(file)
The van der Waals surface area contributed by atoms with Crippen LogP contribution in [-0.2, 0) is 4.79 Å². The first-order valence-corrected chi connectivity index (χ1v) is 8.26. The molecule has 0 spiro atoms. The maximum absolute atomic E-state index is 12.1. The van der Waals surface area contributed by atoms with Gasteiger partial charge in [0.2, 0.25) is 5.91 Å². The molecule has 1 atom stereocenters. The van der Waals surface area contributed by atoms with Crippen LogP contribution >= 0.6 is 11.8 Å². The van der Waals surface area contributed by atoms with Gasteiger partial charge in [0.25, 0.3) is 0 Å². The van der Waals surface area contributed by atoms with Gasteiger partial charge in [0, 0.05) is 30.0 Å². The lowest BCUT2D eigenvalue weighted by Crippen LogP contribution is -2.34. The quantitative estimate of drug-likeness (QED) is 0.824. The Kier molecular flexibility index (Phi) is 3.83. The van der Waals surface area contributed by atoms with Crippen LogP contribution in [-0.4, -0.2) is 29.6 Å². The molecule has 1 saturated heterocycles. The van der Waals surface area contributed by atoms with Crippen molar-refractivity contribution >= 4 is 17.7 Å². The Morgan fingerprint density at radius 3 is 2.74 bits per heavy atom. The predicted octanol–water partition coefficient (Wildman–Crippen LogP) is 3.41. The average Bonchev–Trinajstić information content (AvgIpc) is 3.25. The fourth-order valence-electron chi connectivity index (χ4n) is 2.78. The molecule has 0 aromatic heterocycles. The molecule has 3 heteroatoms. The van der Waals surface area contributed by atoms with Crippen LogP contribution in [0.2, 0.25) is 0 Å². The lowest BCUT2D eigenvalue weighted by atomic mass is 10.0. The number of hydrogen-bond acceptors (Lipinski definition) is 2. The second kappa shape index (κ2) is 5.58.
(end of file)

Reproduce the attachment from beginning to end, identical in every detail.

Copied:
The van der Waals surface area contributed by atoms with Crippen LogP contribution in [-0.2, 0) is 4.79 Å². The first-order valence-corrected chi connectivity index (χ1v) is 8.26. The molecule has 0 spiro atoms. The maximum absolute atomic E-state index is 12.1. The van der Waals surface area contributed by atoms with Gasteiger partial charge in [0.2, 0.25) is 5.91 Å². The molecule has 1 atom stereocenters. The van der Waals surface area contributed by atoms with Crippen LogP contribution >= 0.6 is 11.8 Å². The van der Waals surface area contributed by atoms with Gasteiger partial charge in [0.25, 0.3) is 0 Å². The van der Waals surface area contributed by atoms with Gasteiger partial charge in [0, 0.05) is 30.0 Å². The lowest BCUT2D eigenvalue weighted by Crippen LogP contribution is -2.34. The quantitative estimate of drug-likeness (QED) is 0.824. The Kier molecular flexibility index (Phi) is 3.83. The van der Waals surface area contributed by atoms with Crippen LogP contribution in [-0.4, -0.2) is 29.6 Å². The molecule has 1 saturated heterocycles. The van der Waals surface area contributed by atoms with Crippen molar-refractivity contribution >= 4 is 17.7 Å². The Morgan fingerprint density at radius 3 is 2.74 bits per heavy atom. The predicted octanol–water partition coefficient (Wildman–Crippen LogP) is 3.41. The average Bonchev–Trinajstić information content (AvgIpc) is 3.25. The fourth-order valence-electron chi connectivity index (χ4n) is 2.78. The molecule has 0 aromatic heterocycles. The molecule has 3 heteroatoms. The van der Waals surface area contributed by atoms with Crippen LogP contribution in [0.2, 0.25) is 0 Å². The lowest BCUT2D eigenvalue weighted by atomic mass is 10.0. The number of hydrogen-bond acceptors (Lipinski definition) is 2. The second kappa shape index (κ2) is 5.58.